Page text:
Other’s tips are also wrong IMHO, but I can’t make a point this clear about them, for now…


Filed under Misc, ruby

Code generator : the languages comparison

I’ve been hacking a code generator in various languages just to get the fell of each languages, none is the worst, but some are so much cooler. Here’s the results of my experimentation.



  • Fast
  • Should run on any win32 machine with .NET


  • Too much of LOC
  • Had to use NVelocity has a template engine
  • Code to inject template bindings was ugly



  • Easy to read class and attributes metadata
  • Scripting language so the developement cycle was faster, no compile step
  • Easely multiplateforme


  • Had to use Cheetah has the template engine



  • Fast
  • Implemented the generator code has a script in Boo


  • Playing with the compiler pipeline and stuff is complexe
  • lack of docs (but yeah Boo has not hit 1.0 yet)
  • No template engine usable for this with Boo’s syntax



  • OMG!
  • Implemented in 2 LOC

    require 'erb'
    print ERB::new('mytemplate').run(binding)


  • Too easy 😉

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Filed under C#, Generator, python, ruby

AJAX and the whole 2.0 stuff

Some are all buzzed about it, some others are angry that someone has even thought about naming a fashion Web 2.0. Like their was a version for the “Web”. It’s like naming your own child “Version 1.2” (I know some guy did… That’s not my point). I’m not angry at this, I think it’s a marketing stuff, “hey come with us we got the next version of the internet wright now!”, hum… Pretty tempting. But all that matters to us programmers (and users) is if it will make our live easier.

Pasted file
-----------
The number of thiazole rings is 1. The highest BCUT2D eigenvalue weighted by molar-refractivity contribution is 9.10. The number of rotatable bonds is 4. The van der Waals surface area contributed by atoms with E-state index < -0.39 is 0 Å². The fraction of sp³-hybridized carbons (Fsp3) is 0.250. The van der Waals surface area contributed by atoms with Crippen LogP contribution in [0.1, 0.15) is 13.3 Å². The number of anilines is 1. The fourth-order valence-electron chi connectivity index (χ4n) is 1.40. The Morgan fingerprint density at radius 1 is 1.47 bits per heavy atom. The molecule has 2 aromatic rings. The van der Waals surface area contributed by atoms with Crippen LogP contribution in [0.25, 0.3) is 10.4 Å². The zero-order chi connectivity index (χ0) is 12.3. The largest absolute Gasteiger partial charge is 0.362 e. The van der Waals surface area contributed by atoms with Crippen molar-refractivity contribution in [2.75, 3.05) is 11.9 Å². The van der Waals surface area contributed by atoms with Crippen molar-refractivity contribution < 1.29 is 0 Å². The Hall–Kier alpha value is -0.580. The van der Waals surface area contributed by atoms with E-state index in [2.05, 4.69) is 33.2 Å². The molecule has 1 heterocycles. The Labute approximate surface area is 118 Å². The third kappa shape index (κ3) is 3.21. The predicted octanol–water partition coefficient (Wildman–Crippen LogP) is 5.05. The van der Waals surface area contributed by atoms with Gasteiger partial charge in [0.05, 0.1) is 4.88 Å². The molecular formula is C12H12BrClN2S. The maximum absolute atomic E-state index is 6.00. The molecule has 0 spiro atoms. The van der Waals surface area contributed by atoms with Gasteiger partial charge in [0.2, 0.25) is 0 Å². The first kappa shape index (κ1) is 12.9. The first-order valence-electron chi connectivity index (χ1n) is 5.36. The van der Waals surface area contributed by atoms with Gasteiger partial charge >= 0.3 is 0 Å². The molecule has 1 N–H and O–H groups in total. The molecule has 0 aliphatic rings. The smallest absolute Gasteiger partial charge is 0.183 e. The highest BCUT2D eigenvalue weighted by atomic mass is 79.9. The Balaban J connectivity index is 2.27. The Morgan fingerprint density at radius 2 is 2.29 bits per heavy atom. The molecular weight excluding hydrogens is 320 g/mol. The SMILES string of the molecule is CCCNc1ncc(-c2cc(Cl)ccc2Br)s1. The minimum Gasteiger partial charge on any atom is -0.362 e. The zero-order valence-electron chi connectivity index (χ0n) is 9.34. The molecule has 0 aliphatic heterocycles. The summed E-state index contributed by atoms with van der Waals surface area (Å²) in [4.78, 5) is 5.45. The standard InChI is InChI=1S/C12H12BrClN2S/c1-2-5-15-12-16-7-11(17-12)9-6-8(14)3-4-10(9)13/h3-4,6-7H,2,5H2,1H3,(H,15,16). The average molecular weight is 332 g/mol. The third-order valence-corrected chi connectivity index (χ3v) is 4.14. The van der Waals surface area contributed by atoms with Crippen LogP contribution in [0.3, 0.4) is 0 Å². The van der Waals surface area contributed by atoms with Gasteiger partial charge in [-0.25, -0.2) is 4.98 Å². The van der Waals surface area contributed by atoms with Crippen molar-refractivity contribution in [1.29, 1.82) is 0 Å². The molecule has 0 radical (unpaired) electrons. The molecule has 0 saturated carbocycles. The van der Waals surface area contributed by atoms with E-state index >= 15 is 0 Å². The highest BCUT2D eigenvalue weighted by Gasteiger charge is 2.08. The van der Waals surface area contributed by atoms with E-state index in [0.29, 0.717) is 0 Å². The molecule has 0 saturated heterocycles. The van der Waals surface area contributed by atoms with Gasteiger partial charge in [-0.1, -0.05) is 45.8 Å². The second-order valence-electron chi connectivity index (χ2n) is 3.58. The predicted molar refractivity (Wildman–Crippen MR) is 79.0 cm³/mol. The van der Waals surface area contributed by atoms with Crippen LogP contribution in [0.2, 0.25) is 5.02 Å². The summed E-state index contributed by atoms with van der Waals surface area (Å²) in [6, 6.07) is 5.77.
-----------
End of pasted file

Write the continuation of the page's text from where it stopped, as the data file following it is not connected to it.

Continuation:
Today I get to try Yahoo Mail boosted on Ajax. You can drag and drop stuff all around, and you even get a popup menu to tickle you mail. But man! It’s slow! I thought that AJAX was all about asynchronous processing to make web pages more fast. Now I have to wait 5 full seconds to even check if I got mail. I switched back to my old and comforting yahoo mail without all the glamour stuff, but the efficiency.

At the same time I’m building a web app and using AJAX to boost up my … ego. But on the functional side, It’s great, having to interact remotely with the server without posting or without not-so-cool spaghetti javascript packed with collections loaded at post time… hurrrrr… You know when you got a child collection to be modified on a web page without reloading, that’s the kind of stuff that makes your life easier and your code cleaner.

All my work has been done with Castle, MonoRail and ActiveRecord are like Ruby on Rails, but it’s the MicroKernel Container of Ioc that makes it super powerful. You can hack services (full of dependencies if you wish or have to), test them with mocks and them plug it in the container. Then you only add the interface to your service in the Controller’s constructor like this:

public ServiceController(IMyCoolService service)
  _service = service;

No factory, no crazy xml config file, cool!

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Filed under Castle, web 2.0